layout to avoid other things-with-funky-layout is orthogonal
          to the form of funky layout.
  <TabAtkins> Frex, lots of <h1>s on a page with no <section> elements,
              overlapping *kinda* works, but not really - transparent
              backgrounds or different heights ruin it. You want them to
              push each other out of the wya.
  * fantasai disagrees and agrees with Tab
  <TabAtkins> But you want an <h2> to stack under the <h1>, and be
              pushed away by the following <h2> or <h1>.
  * sgalineau supports Ted's position:funky proposal

  Bert: It would be helpful also to know fallbacks: If you cannot get
        the thing X that you really want, then what are alternative
        solutions that would be acceptable?
  dauwhe: If I can't get a unicorn, can I get a pony?

  Markus: Back to pagination
  Markus: Spreads,
  Markus: Showing 2 pages at same time,
  Markus: Very often in textbooks, they have boxes that occupy two pages
          of spread, e.g. an image.
  Markus: Are spread behaviors something to go into detail on, or not?
  dauwhe: ....
  dauwhe: More print-specific than other things here,
  dauwhe: That apply to paginated view in ebook reader.
  dauwhe: On the other hand, spreads are kind of like columns, so who
          knows?
  SteveZ: You still have issue of figures that cross.
  SteveZ: Is there much of a difference then?
  Liam: If you think of a spread as a unit you're looking at at the same
        time, and consider brochures,
  Liam: Then you might have a 6-page spread,
  Liam: So have to think a little beyond 2-page spreads.
  * fantasai liam++
  dauwhe: See things like that in online learning, having things
          side-by-side, proves to be a useful concept.

  r12a: Spread .. differences in printing material.
  dino: Are you asking are footers and headers and gutters important in
        ebooks? Yes.
  fantasai: Well, gutters wouldn't be, but footers and headers would be.
  dauwhe: Headers/footers help reader identify context within a long
          work. Transcends type of media used to render the work.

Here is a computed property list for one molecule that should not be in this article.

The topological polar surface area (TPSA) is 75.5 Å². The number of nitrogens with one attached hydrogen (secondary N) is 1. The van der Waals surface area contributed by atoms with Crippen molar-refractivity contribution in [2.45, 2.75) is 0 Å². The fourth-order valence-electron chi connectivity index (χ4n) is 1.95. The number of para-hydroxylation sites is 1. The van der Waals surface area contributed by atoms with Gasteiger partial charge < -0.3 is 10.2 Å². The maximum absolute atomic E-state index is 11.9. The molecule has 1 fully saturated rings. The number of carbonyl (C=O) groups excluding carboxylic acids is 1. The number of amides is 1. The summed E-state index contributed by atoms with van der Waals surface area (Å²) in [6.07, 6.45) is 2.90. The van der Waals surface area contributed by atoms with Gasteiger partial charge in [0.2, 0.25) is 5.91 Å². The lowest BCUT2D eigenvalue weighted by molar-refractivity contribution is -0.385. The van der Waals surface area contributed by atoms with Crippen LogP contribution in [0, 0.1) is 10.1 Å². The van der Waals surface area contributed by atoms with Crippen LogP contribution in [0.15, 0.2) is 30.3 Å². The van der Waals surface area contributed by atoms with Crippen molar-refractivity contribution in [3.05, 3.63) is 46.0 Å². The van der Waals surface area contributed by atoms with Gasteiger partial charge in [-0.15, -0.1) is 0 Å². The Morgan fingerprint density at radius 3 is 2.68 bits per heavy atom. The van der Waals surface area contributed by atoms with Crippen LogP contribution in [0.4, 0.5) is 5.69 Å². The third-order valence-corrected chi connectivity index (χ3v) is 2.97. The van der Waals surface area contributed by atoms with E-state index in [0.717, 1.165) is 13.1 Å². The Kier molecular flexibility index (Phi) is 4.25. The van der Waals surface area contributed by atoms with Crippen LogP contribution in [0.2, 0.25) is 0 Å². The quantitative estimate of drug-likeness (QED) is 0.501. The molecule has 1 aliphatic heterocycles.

* fantasai position: sticky!

  [dauwhe side discussion of gutters and how to chop things like maps so
          they look good when printed and bound]

  SteveZ: I think you've given us a good beginning, and I strongly
          encourage you to keep going.
  SteveZ: Everything so far is valuable.
  dauwhe: I'm in both WGs, so it's easy to talk to me. I appreciate any
          comments/criticisms/whatever.
  dauwhe: I look forward to really interesting arguments on what pages
          are...

  r12a: Any ideas on how XSL technologies map into things needed here?
  r12a: Can it say anything about what CSS is doing?
  Liam: Not so easy to answer...
  Liam: Going forward, during paris f2f, we asked about possibility of
        starting a task force to do paged media work.
  Liam: There was approval for that, but expected in the next couple
         weeks with regards to a task force within CSS WG,
  Liam: To discuss paged media things.
  Liam: The bigger question is in regards to XSL:FO, we closed that
        working group.
  Liam: Partly that was because we have many people interested in CSSWG
        and almost no one joining XSL WG.
  Liam: ...
  Liam: Hopefully we will be pushing forward on areas of CSS that do
        these things.
  [silence]

  dauwhe: So, we're eager to continue on this work and will do what we
          can to help CSSWG.
  dauwhe: Thank you for your time and attention.
  Bert: Before we close, what's the next step? Can we have more often
        joint sessions?
  Bert: To keep up to date on each others progress?
  dauwhe: Maybe we can work out some communication method or status
          update between the groups.
  Markus: ...
  Markus: We can do somehting like today, but more focused on a
          particular issue / area.

  [dauwhe invites people to join DigiPub IG]
Received on Wednesday, 20 November 2013 12:29:57 UTC